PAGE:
Lyon & Turnbull 1 SA :

Lyon & Turnbull 

1) Paper Sculpture - Paper Book Sculpture 

2) Mary Queen of Scots letter

3) Copy of Goldfinger, inscribed by the author, Ian Fleming to Sir Henry Cotton a famous golfer.

Picture by Stewart Attwood

All images © Stewart Attwood Photography 2022.  All other rights are reserved. Use in any other context is expressly prohibited without prior permission. No Syndication Permitted.

Signed James Bond novel goes to auction

A signed first edition copy of Ian Fleming’s James Bond novel Goldfinger is going to auction in Edinburgh.

The book, still in ‘excellent’ condition, it will go under the hammer in Lyon & Turnbull auctioneers’ sale of Rare Books, Manuscripts, Maps & Photographs on Wednesday.

Valued at up to £40,000, it is expected to attract bids from Bond collectors as well as those with an interest in golf.

The 1959 novel is inscribed by Fleming to golfer Sir Henry Cotton, who won the Open in 1934 at Royal St George’s, in 1937 at Carnoustie and in 1948 at Muirfield.

  • Read Scottish Field’s guide to 007’s Scottish connections HERE.

The book, the seventh of Fleming’s novels to feature 007, features a golf match between James Bond and Auric Goldfinger, and later was adapted as the third Bond film in 1964, which starred Sean Connery.

The film adaptation cemented Bond’s place as a movie icon, introducing his gadget-laden Aston Martin DB5, larger than life villains with notable henchmen with Goldfinger and Oddjob, the smart quips (‘Do you expect me to talk?’, asks Bond. ‘No Mr Bond, I expect you to die!’ replied Goldfinger),  and Bond girls with memorable names, such as Pussy Galore.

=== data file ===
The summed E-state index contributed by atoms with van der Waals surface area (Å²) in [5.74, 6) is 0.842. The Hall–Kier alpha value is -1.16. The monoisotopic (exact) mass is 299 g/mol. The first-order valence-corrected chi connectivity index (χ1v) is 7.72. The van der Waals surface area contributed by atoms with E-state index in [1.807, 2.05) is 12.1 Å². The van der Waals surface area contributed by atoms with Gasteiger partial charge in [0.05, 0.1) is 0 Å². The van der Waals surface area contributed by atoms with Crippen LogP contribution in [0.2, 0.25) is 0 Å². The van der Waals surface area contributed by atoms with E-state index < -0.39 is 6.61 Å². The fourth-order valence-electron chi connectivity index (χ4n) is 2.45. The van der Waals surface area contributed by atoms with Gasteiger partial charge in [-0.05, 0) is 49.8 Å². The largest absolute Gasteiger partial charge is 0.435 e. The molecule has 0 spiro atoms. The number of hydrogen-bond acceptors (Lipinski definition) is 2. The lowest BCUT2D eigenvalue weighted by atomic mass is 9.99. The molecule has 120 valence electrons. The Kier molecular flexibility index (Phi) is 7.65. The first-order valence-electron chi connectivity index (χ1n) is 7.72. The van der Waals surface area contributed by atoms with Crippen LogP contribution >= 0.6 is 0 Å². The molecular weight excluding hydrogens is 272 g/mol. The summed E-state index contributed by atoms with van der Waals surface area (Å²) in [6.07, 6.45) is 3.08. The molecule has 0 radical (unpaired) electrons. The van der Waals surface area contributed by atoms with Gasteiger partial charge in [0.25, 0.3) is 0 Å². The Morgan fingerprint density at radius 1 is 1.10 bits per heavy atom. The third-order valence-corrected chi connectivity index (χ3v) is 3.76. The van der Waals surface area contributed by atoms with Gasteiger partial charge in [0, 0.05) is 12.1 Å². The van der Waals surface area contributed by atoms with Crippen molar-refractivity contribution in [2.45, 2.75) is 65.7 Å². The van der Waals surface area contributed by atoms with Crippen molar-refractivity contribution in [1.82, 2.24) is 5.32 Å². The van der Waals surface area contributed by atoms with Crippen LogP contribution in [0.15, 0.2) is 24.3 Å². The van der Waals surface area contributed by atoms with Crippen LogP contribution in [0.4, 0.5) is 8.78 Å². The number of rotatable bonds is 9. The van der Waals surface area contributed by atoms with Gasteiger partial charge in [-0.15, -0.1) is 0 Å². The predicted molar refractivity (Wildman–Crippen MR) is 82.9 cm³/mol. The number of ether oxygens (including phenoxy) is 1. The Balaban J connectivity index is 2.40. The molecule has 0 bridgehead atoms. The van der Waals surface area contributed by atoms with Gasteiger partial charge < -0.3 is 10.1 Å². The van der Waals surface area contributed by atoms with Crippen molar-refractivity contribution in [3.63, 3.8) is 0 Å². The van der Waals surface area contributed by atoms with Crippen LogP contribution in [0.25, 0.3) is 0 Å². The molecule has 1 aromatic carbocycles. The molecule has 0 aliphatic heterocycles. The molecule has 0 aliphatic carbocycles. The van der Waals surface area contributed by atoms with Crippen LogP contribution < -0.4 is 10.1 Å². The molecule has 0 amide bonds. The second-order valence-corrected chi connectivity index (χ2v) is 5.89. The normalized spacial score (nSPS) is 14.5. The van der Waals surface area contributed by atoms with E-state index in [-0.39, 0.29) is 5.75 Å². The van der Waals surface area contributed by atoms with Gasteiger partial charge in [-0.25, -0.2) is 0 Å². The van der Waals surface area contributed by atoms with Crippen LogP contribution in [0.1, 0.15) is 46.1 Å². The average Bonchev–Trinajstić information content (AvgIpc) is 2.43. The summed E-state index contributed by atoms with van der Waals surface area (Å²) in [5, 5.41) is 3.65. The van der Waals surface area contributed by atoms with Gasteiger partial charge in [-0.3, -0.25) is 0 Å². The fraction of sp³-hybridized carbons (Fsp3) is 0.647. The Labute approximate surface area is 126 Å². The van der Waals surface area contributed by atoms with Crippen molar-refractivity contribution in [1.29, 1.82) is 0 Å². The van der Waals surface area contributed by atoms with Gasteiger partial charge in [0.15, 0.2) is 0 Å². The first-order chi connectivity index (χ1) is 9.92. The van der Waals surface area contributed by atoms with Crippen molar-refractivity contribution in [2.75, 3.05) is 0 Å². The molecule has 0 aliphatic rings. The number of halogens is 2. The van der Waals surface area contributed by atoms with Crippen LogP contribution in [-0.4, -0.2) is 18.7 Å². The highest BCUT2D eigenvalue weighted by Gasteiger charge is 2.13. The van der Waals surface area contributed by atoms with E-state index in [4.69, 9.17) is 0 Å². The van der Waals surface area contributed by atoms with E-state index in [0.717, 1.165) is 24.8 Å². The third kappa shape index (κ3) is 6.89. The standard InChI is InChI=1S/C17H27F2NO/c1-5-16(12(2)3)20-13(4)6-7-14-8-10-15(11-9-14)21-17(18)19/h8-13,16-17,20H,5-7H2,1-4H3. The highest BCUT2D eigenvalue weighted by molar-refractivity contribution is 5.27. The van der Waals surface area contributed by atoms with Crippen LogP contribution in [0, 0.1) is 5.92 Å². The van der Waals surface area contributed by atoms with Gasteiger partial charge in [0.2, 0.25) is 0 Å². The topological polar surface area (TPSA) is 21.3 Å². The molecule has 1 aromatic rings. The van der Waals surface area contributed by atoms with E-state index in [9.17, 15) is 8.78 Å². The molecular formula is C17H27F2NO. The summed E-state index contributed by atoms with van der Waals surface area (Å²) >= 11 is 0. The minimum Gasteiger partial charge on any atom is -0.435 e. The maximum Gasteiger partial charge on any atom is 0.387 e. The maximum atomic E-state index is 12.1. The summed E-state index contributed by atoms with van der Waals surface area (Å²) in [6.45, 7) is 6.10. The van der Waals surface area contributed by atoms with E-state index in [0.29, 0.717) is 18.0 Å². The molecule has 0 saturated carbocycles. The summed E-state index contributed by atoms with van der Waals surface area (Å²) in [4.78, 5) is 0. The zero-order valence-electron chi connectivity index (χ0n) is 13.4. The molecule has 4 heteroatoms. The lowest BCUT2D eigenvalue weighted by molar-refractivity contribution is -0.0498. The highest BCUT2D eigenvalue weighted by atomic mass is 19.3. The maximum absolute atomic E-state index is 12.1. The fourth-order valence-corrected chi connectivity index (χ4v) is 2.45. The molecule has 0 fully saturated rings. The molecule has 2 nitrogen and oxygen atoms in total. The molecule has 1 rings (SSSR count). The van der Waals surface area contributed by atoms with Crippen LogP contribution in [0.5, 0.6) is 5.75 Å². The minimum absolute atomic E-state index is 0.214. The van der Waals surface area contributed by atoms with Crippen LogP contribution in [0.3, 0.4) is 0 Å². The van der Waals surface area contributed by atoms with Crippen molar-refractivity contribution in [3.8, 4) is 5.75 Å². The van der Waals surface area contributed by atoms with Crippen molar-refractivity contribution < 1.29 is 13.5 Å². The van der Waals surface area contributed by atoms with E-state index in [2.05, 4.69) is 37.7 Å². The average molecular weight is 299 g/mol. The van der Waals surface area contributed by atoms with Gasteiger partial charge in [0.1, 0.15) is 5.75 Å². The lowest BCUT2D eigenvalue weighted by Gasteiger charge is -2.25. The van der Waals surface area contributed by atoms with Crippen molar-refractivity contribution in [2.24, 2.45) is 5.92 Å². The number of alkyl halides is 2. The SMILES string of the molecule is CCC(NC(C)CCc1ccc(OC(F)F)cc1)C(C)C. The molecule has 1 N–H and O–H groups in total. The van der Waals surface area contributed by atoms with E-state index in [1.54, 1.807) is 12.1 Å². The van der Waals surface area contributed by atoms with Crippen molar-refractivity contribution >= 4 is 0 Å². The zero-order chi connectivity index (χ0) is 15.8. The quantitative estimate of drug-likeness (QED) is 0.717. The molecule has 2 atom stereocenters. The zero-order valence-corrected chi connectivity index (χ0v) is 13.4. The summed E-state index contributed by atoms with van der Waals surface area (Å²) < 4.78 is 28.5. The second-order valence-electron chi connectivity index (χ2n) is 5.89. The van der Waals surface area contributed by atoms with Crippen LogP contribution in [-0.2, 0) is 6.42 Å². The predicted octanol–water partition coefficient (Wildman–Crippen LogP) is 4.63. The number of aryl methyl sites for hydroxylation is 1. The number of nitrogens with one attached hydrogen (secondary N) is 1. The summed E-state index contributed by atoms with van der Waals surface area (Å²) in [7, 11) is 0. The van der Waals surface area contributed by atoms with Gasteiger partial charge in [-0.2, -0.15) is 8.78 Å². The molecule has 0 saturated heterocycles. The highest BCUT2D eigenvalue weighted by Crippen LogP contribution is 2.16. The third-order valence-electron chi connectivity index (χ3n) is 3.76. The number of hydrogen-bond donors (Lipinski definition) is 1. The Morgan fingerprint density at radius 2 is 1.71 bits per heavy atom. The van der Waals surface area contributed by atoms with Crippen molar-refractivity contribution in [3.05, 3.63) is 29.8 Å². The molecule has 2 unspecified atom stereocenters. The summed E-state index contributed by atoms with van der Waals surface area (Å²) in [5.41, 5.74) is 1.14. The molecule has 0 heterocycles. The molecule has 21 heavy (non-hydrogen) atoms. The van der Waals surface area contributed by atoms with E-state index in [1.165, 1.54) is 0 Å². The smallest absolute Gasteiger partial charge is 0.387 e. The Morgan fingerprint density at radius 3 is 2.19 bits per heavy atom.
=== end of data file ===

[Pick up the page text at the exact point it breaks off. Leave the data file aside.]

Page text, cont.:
A copy of Goldfinger dedicated to golfer Henry Cotton signed by Ian Fleming (Photo: Stewart Attwood)

Inside the 63-year-old hardback, the author wrote: ‘To Henry Cotton, Who may be amused by pp.92-113, Ian Fleming’.

Cathy Marsden, Lyon & Turnbull’s Assistant Head of Rare Books, Manuscripts and Photo, said: ‘Goldfinger was first published in 1959, and centres on James Bond’s investigation into Auric Goldfinger’s gold smuggling activities.

‘Pages 92-113 of the novel concentrate on a golfing contest between Bond and Goldfinger, who dislike each other intensely. Goldfinger attempts to claim victory by cheating, but Bond, of course, wins the game.

‘This scene reflects Ian Fleming’s passion for golf. Bond enters the match with a handicap of nine, the same as the author’s, and the match takes place at the fictional Royal St Marks Golf Course, a location based on Fleming’s golf club, Royal St George’s at Sandwich in Kent.

‘Sir Henry Cotton was also a member of Royal St George’s and the two men formed a friendship.’

Find out more about the lot and bidding HERE.